In the studies of state data, the report found a decrease in obesity in Arkansas, but the data was limited, so the experts from the Universities of Wisconsin, Iowa and Washington focused on Ohio where more and better information was available. The result: "We cannot detect a significant weight effect because of a large soft drink tax increase," said the report titled "Non-linear Effects of Soda Taxes on Consumption and Weight Outcomes."
The Robert Wood Johnson Foundation has in the past funded proposals to use taxes to cut obesity. But the new report is the second funded by the influential foundation that has in less than a year discredited claims that higher soda taxes will curb obesity.
A RWJF-funded report published last August in the American Journal of Agricultural Economics said that Americans with a sweet tooth simply found a substitute to sodas as they tried to avoid the higher tax. "Instituting a sugary-beverage tax may be an appealing public-policy option to curb obesity, but it's not as easy to use taxes to curb obesity as it is with smoking," study lead author Chen Zhen, a research economist at RTI International, said.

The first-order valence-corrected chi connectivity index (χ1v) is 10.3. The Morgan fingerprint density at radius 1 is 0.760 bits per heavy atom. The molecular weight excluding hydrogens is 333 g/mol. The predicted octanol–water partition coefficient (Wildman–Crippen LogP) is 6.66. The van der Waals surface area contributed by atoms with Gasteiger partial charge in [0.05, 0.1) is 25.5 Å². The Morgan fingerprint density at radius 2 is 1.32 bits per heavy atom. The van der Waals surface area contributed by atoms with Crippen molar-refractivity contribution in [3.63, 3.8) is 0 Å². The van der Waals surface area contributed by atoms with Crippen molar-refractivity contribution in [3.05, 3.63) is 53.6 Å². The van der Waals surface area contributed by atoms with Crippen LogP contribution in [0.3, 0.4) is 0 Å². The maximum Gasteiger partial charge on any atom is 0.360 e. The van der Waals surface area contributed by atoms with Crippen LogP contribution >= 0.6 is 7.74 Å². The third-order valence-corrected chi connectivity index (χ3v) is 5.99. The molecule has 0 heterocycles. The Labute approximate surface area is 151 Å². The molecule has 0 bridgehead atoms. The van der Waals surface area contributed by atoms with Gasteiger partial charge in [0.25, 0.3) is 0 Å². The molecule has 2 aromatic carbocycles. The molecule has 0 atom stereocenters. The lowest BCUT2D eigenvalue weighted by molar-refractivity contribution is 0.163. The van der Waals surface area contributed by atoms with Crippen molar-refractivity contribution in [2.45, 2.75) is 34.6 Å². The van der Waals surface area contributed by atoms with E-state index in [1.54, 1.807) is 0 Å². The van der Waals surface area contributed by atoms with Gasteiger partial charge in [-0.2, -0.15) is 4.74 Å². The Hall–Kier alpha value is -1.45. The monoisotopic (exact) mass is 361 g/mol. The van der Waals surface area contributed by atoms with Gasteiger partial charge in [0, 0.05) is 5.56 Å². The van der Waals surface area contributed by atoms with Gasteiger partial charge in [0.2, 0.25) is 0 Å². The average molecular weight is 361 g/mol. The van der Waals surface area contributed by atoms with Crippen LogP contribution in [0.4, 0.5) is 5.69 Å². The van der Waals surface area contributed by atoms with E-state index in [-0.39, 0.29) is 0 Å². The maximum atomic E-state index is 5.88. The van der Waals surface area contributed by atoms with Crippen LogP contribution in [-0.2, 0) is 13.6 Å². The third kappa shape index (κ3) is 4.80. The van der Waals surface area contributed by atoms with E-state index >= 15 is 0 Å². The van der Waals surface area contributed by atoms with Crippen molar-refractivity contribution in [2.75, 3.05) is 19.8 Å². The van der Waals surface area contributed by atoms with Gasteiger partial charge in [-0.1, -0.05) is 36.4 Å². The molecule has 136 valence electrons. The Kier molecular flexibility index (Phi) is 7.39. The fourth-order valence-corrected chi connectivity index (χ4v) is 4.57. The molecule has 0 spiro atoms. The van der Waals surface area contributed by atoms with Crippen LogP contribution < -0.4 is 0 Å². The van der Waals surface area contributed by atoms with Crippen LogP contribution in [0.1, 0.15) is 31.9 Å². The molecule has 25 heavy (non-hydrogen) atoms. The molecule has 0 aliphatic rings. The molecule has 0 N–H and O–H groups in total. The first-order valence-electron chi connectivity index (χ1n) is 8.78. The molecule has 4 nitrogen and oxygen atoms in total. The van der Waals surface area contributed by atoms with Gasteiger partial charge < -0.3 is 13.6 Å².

Nanny State PING!
I’m confused — I thought higher taxes were a miracle cure for absolutely everything. Have I been misinformed?
Some FReepers think taxing the other guy is awesome.
Easier, more accurate, and cheaper study methodology:
If: liberal idea
Then: stupid, vapid, will not work, never has worked, no science at all.
Dropping sodas and cookies from Food Stamps though- now that cuts obesity!
Gee, wonder why the media selling those soda and cookie ads, and the Dems pocketing all those campaign donations from the soda and cookie companies aren’t all for it?
Don’t they care about the children?